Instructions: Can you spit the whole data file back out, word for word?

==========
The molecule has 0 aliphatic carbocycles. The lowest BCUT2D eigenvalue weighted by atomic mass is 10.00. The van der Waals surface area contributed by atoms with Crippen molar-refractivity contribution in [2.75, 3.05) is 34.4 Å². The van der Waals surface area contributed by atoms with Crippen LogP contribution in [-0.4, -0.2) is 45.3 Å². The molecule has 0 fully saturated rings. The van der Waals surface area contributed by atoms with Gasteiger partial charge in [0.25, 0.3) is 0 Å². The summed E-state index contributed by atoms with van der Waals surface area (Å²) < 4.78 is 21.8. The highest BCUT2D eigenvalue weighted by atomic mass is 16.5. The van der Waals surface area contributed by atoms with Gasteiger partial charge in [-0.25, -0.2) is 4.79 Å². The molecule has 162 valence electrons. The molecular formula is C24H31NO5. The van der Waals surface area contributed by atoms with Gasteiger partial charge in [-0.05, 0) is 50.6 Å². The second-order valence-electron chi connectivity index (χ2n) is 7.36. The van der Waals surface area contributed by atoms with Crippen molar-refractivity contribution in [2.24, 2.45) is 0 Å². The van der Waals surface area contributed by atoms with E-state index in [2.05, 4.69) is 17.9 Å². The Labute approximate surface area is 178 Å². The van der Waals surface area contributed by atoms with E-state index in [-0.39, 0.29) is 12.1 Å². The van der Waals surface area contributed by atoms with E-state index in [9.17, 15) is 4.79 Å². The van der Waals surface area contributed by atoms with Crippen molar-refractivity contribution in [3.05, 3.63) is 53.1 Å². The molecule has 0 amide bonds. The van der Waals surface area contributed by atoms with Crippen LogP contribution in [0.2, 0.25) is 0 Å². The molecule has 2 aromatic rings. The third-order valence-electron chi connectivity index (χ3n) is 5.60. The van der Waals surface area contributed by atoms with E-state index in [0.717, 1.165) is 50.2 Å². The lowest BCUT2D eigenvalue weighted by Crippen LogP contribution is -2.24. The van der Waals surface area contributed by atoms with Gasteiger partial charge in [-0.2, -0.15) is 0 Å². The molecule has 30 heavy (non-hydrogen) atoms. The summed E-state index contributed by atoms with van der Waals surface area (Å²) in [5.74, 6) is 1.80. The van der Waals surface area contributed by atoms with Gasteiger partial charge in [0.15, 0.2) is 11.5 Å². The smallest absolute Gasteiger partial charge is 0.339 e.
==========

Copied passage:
The molecule has 0 aliphatic carbocycles. The lowest BCUT2D eigenvalue weighted by atomic mass is 10.00. The van der Waals surface area contributed by atoms with Crippen molar-refractivity contribution in [2.75, 3.05) is 34.4 Å². The van der Waals surface area contributed by atoms with Crippen LogP contribution in [-0.4, -0.2) is 45.3 Å². The molecule has 0 fully saturated rings. The van der Waals surface area contributed by atoms with Gasteiger partial charge in [0.25, 0.3) is 0 Å². The summed E-state index contributed by atoms with van der Waals surface area (Å²) < 4.78 is 21.8. The highest BCUT2D eigenvalue weighted by atomic mass is 16.5. The van der Waals surface area contributed by atoms with Gasteiger partial charge in [-0.25, -0.2) is 4.79 Å². The molecule has 162 valence electrons. The molecular formula is C24H31NO5. The van der Waals surface area contributed by atoms with Gasteiger partial charge in [-0.05, 0) is 50.6 Å². The second-order valence-electron chi connectivity index (χ2n) is 7.36. The van der Waals surface area contributed by atoms with Crippen molar-refractivity contribution in [2.24, 2.45) is 0 Å². The van der Waals surface area contributed by atoms with E-state index in [2.05, 4.69) is 17.9 Å². The Labute approximate surface area is 178 Å². The van der Waals surface area contributed by atoms with E-state index in [-0.39, 0.29) is 12.1 Å². The van der Waals surface area contributed by atoms with E-state index in [9.17, 15) is 4.79 Å². The van der Waals surface area contributed by atoms with Crippen molar-refractivity contribution in [3.05, 3.63) is 53.1 Å². The molecule has 0 amide bonds. The van der Waals surface area contributed by atoms with Crippen LogP contribution in [0.2, 0.25) is 0 Å². The molecule has 2 aromatic rings. The third-order valence-electron chi connectivity index (χ3n) is 5.60. The van der Waals surface area contributed by atoms with E-state index in [0.717, 1.165) is 50.2 Å². The lowest BCUT2D eigenvalue weighted by Crippen LogP contribution is -2.24. The van der Waals surface area contributed by atoms with Gasteiger partial charge in [-0.2, -0.15) is 0 Å². The molecule has 30 heavy (non-hydrogen) atoms. The summed E-state index contributed by atoms with van der Waals surface area (Å²) in [5.74, 6) is 1.80. The van der Waals surface area contributed by atoms with Gasteiger partial charge in [0.15, 0.2) is 11.5 Å². The smallest absolute Gasteiger partial charge is 0.339 e.